Four performers in formalwear walk onto the stage furnished with four distinctive chairs.
Instead of librettos or instruments, they carry small headbands. They take their seats and put on the headbands, adjusting them carefully from across their foreheads to behind their ears.
They pause for a signal from the orchestra pit. After a moment, a shadowed maestro nods.
The performers relax back into their chairs, closing their eyes. The stage lights dim.
A disembodied voice speaks the first line of tonight’s narrative. In moments, an orchestral overture streams in beneath the words.
One performer sighs inaudibly, another smiles. Maestro sits motionless, monitoring a display.
Audience and performers alike lose themselves in the simple, classic drama about four characters, and the evolving themes played by the unseen orchestra. The music is…quirky, but it…somehow…plays with, and brings the narrative to life.
Intrigue in the story makes the performers shift or smirk, and brings staccato suspense in the music. Conflicts are revealed in the performers’ faces, and the interplaying strains of melody.
In time, the audience forgets that the music is entirely generated, informed by the minds of the performers and synthesized in real-time by a computer. It’s important for everyone to be as present as possible: the exact composition has never been heard before, and will never be repeated.
In Concencerto, the soloists serve as their own orchestra, and composer.
The performance is in their mentation, as a brain-sensing headband relays data streams to a high-powered computer.
Many information sources are integrated to create the score: the performers’ thought waves, data taken from their rehearsals, and cues recorded within the spoken story.
The performers’ foreknowledge of the story avoids any overwhelming surprises or triggers that could confuse the composition process. The narration is not live or continuous, but serves as another instrument guided by the performers.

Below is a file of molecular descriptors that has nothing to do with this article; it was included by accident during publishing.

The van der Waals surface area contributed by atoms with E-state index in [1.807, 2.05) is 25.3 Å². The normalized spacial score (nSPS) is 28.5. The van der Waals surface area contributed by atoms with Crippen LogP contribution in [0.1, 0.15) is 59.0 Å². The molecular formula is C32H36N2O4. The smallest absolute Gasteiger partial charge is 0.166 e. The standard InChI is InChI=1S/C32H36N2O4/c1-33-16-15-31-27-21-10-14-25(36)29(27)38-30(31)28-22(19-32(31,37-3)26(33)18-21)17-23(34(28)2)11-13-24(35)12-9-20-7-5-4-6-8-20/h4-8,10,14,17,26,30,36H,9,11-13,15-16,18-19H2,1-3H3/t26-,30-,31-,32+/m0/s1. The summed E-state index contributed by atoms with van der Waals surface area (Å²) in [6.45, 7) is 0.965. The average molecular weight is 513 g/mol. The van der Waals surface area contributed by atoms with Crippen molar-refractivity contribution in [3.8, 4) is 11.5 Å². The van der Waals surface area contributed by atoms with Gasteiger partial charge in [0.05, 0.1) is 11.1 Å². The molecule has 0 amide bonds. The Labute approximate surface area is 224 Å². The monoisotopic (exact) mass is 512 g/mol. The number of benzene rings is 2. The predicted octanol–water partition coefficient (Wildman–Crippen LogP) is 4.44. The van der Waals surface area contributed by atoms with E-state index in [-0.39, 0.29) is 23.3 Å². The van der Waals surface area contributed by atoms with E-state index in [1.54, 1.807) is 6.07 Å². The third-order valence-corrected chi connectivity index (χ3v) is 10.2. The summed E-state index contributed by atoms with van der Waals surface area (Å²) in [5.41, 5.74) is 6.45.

Algorithms work feverishly to disambiguate the conflicting inputs and generate tempo, rhythm, harmony, and melody. Very little of the music is canned, beyond the individual notes of the instruments. Each instrument has its own way of responding to the action of the story.
The music is synthesized, using high-quality virtual instruments. While it would be possible to use a live orchestra, the music is finalized only a bar or two in advance of the moment of performance.
It’s less artificial intelligence and more codified musicality. The Maestro is there just to support the performers, and to keep an eye for glitches.
Performers audition using the Muse headband, and those who are cast use the headband extensively to train their cerebral “instrument”.
As in any theatre, identification with a character from the story is the foundation of characterization: performers learn the text, and may use conventional means to prepare.
In rehearsal, performers listen to the narrative, without music, as their brainwaves are recorded and profiled. The baseline profile helps inform the software during performance.
When the live performances arrive, the artists and audience give and take energy, creating a virtuous feedback loop. It’s an opera sung through the mind, and a near-literal “baring of one’s soul”.
It’s a unique, shared experience that will never be exactly repeated.
Muse helps everyone cultivate mindfulness; Interaxon is supportive of creative applications of their technology.
REAP supports students and artists in applying advanced digital media technology to new forms of creative expression.
Kirk Zurell designed Concencerto; other creative staff TBA.